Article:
This really makes me admire you and also my daughter–who broke up with her boyfriend of 7 years about a year ago and moved to Chicago for graduate school.

    I love him dearly, but she knew what was right for her.

  13. Midlife Jobhunter says:

    "Tossed out there at 8am." My eyes settled on those words after I read every word of this piece. What is it about ourselves that we sometimes try to make things work, that never will? How brave you are, how smart you are. How I want to say so much more about this, but am so glad you sent him down the road. I like the part on how when you don't know where someone is, you have broken with them. Making me think.

  14. ds says:

    Honest loneliness. Liked that part. Beautifully rendered, as always, Jocelyn. Thank you for sharing. I think I can breathe now…

  15. alwaysinthebackrow says:

    Wow! That was painful to read. Then it was relief for you. Just as you must have experienced it, but in a few minutes rather than all of those years.
    Thanks for sharing something so personal in such a real way.

  16. Becky Cazares says:

    Wow. I can't decide if your book should be fiction or non-. I'm thinking fiction, as long as you base it on real-life agonies like this one, and the funner stuff in other posts. But then we wouldn't know if it was real or not or made up or life experienced… Guess you'll have to make the call on that one.

    I married for the first time at 44. Never dated seriously prior to that. I tell my divorced friends that I was just lucky to skip over the first marriage stuff because I have no doubt that, given the opportunity, I'd have screwed up the first one, too. And would have thrown all my energy into trying to make work what clearly wasn't going to. Gosh, you put it so well.

  17. christopher says:

    Very powerful reflection. So vividly as you felt it…you also told it.

    I'm glad you listened to your gut.

    And I feel like I get so much back just by reading your posts.

  18. Pam says:

    "…something inside of me reborn". After a particularly agonizing breakup with first husband, when I hung up the phone while at my parent's place after telling him I'd decided not to move back together after all,I felt just like that. "And damn me if she didn't start eating again" I overheard my Dad saying to an aquaintance afterwards. Great piece of writing Jocelyn!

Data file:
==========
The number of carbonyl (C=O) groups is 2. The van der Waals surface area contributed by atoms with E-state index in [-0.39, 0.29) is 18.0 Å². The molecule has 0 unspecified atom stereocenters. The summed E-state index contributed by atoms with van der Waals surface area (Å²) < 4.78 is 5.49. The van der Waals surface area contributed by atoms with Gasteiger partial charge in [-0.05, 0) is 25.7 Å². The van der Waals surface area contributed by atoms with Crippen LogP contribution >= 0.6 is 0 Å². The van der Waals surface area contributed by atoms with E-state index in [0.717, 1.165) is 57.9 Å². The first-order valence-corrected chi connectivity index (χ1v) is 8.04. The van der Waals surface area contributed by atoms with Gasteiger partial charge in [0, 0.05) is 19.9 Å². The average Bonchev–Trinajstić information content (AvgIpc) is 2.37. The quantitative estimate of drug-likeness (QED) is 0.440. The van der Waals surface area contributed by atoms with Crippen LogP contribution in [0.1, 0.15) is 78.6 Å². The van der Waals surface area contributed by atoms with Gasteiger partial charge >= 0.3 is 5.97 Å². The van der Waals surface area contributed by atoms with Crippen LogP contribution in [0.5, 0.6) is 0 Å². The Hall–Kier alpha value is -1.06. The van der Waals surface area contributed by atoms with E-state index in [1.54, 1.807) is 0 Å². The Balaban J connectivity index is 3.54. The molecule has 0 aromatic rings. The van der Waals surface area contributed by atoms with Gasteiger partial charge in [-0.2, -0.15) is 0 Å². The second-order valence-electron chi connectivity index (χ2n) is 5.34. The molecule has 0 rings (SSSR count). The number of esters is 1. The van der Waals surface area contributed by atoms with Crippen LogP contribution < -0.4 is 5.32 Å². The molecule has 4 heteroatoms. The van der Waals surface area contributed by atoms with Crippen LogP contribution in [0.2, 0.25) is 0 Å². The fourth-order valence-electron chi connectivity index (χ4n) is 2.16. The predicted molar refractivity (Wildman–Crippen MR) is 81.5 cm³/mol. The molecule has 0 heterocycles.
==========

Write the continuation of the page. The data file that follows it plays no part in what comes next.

19. C says:

    Fantastic post – wow … I feel as though I can relate and had to hold my breath through some of that. WOW.

  20. kmkat says:

    Heart-wrenching. But a happy ending.

  21. secret agent woman says:

    The clarity of hindsight is startling at times. And your gut always knows. And yet, and yet.

  22. Patois says:

    I am not really shocked by how much your life before Groom mirrors my own. (Tho' you are far more articulate about that life than I have ever been. Or, perhaps, will ever be. That "love" of mine was 18 years my senior.)

  23. heartinsanfrancisco says:

    Shockingly low self-esteem fueled far too many of my relationships than I can remember. It's incomprehensible to me now. Being alone is infinitely preferable to being with the wrong person. I have also learned to listen to my intuition because it is the only force of nature which exists exclusively to protect me — it has no vested interest. It can always be trusted.

    I'm very glad that you finally found the partner who is perfect for you!

  24. yinyang says:

    This ranks up there as one of your best pieces, Jocelyn.

    I wonder, though, WTF goes on inside a person's mind to say “I don’t think I love you” after six years together. But maybe it's better that I don't know.

  25. lime says:

    An acceptance of honest loneliness as preferable to agonized togetherness

    a very poetic rendering of a single mom pal's favorite line, "better to be single than wish i were."

    it is enlightening to me, knowing how well paired you and groomeo are, to have a glimpse at the path you walked before meeting him. thank you for your openness.

  26. tattytiara says:

    That was amazingly lucid. None of that could have been easy to put into words. Well done.